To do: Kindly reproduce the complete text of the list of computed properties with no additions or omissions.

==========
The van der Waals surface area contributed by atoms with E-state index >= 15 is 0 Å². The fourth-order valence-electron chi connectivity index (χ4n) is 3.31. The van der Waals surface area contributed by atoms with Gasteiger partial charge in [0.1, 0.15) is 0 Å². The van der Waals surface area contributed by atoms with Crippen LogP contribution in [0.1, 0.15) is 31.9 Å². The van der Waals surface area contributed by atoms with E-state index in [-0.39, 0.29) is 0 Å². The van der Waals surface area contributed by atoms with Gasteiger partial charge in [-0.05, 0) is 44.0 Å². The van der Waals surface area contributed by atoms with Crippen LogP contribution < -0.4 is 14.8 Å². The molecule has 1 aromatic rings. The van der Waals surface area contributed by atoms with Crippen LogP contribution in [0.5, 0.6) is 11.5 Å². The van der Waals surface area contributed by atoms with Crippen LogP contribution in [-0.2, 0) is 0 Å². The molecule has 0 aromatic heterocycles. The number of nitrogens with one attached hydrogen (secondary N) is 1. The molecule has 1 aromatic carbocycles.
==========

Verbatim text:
The van der Waals surface area contributed by atoms with E-state index >= 15 is 0 Å². The fourth-order valence-electron chi connectivity index (χ4n) is 3.31. The van der Waals surface area contributed by atoms with Gasteiger partial charge in [0.1, 0.15) is 0 Å². The van der Waals surface area contributed by atoms with Crippen LogP contribution in [0.1, 0.15) is 31.9 Å². The van der Waals surface area contributed by atoms with E-state index in [-0.39, 0.29) is 0 Å². The van der Waals surface area contributed by atoms with Gasteiger partial charge in [-0.05, 0) is 44.0 Å². The van der Waals surface area contributed by atoms with Crippen LogP contribution < -0.4 is 14.8 Å². The molecule has 1 aromatic rings. The van der Waals surface area contributed by atoms with Crippen LogP contribution in [0.5, 0.6) is 11.5 Å². The van der Waals surface area contributed by atoms with Crippen LogP contribution in [-0.2, 0) is 0 Å². The molecule has 0 aromatic heterocycles. The number of nitrogens with one attached hydrogen (secondary N) is 1. The molecule has 1 aromatic carbocycles.